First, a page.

BUT WAIT!!!! While never decide that regular monitoring is great fun, it does have its benefits. Research results are overwhelming:   Checking your blood glucose regularly can help you manage your diabetes more effectively.   Taking control will help you to feel physically better. It gives you a wider range of options regarding food, medication, and activity. It leads to a greater sense of freedom. Take steps get that meter out of the drawer and start testing on a regular basis:

  1. Have a serious talk with your meter. Readings are not good or bad. They are high or low. When you have a reading that is out of range focus on problem-solving.
  2. Be reasonable about blood glucose expectations. Ask your healthcare team what your range is.
  3. Learn to make good use of blood glucose information. Know when to change your food intake or your activity level. If it isn’t working, it may be time for a new plan!
  4. Make your environment work for you. Sometimes the biggest barriers to regular monitoring are the little things. Be creative and think about ways to modify your life to make regular monitoring easier.
  5. Get yourself the right equipment. If your finger pricks are painful, you may need a new or different lancing device.
  6. Become a smart shopper. To lower your out-of-pocket expenses, shop around to find the lowest prices on supplies.
  7. Make sure everyone knows that you are in charge. The diabetes police are well-intentioned; they are just trying to be helpful. Tell them about your diabetes care plan, let them know you appreciate their concern, and offer suggestions as to what sort of support you would prefer.
  8. Make peace with your blood glucose meter. Identify the reasons that keep you from monitoring regularly. The good news is that these barriers can be successfully overcome!

Source:

Diabetes Self Management

 


Blood Glucose Monitoring has a Top Ten List

June 22, 2015

by Susan Klick, MSN, RN, CNL

This is Part One of a two part blog on monitoring blood glucose.  This week we will look at the Top Ten Reasons something so easy….becomes such a big deal. In Part Two, we will look at overcoming these common barriers.   So here we go… The Top Ten Reasons to Avoid Testing Your Blood Glucose:

Reason #1: Your meter makes you feel bad about yourself – Do you judge yourself based on your results? Do you think of blood glucose monitoring as a “test”, and the resulting number a grade? You begin to think of high numbers as a failing grade.   Naturally, the meter ends up in a drawer.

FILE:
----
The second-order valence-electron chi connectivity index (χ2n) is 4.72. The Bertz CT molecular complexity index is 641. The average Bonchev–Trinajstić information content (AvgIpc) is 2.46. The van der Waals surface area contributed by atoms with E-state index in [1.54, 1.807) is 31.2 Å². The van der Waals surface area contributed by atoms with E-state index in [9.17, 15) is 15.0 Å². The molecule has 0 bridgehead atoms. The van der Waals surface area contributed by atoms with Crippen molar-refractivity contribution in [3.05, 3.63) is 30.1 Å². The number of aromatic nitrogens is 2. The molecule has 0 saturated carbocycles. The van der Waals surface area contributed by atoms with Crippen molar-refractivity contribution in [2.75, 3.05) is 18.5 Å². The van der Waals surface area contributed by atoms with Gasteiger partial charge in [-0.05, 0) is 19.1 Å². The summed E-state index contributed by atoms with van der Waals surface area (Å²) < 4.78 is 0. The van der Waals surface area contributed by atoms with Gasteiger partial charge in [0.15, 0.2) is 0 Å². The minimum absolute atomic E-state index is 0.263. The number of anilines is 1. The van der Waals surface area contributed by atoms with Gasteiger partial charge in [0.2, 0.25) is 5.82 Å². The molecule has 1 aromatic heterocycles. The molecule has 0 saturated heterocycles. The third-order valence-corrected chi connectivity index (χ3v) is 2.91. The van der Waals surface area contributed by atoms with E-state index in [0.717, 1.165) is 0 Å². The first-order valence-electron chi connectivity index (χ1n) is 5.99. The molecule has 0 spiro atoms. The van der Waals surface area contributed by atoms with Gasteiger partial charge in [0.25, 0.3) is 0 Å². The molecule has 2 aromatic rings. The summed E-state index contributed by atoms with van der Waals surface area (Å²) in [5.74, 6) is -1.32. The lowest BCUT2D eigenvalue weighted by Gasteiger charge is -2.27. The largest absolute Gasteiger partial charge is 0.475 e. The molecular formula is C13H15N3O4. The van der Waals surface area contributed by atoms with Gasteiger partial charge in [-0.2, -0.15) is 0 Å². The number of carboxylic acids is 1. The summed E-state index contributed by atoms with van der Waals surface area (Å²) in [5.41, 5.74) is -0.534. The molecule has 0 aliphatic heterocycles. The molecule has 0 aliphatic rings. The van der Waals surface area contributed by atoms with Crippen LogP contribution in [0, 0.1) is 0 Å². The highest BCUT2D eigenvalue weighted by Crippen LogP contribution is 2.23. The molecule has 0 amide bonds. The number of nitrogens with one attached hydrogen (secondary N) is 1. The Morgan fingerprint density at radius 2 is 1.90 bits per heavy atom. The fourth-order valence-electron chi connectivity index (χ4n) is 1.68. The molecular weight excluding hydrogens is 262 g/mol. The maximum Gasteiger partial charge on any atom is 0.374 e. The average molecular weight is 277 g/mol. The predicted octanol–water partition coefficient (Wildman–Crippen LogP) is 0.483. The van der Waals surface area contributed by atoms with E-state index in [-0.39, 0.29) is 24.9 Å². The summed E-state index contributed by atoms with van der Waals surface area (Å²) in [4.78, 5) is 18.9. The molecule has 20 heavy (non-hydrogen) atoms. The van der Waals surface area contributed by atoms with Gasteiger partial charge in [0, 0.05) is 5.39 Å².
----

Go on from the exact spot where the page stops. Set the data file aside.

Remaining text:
Reason #2: Monitoring seems pointless – Do you ever think to yourself, “why bother testing, how is testing going to change the fact that I have diabetes?” It is frustrating to work hard to manage your blood glucose, and continue to get results that don’t make any sense. And so the meter ends up in a drawer.

Reason #3: Monitoring reminds you that you have diabetes – Who needs to be reminded that they have diabetes?   Testing can be seen as an irritating, annoying reminder that you have a disease that isn’t going away, that you will have to deal with the rest of your life. Back in the drawer with the meter.

Reason #4: Your meter seems to control your life – If you constantly feel you are being pushed around by your meter, and view your meter as a bully; naturally you are going to stop monitoring.   High readings might be telling you not to eat so much, low readings might be telling you to wait before you drive or exercise. The monitor starts to control your life and limit your freedom. Who needs a puny machine telling you what to do – so you put it in a drawer upside down.

Reason #5: Monitoring gives friends and family an opportunity to bother you – “What was your sugar?” “You wouldn’t be that high if you hadn’t eaten that pasta for lunch” “My friend at work who has diabetes never eats….”   Suddenly everyone is an authority on diabetes, and this time the meter goes in the drawer and the drawer is slammed shut.

Reason #6: Your healthcare team is indifferent to the results – You spend hours making a beautiful spreadsheet, with circles and arrows, and a paragraph describing what you ate and how you felt, and what your blood glucose test results were. It’s in color. You make multiple copies. And your doctor gives it a superficial glance and says “let’s just keep observing your sugars over the next few months and see what happens”. You feel like your time was wasted. “Why bother” you say to yourself? Now the glucometer is in the back of the drawer and the pretty spreadsheet is deleted.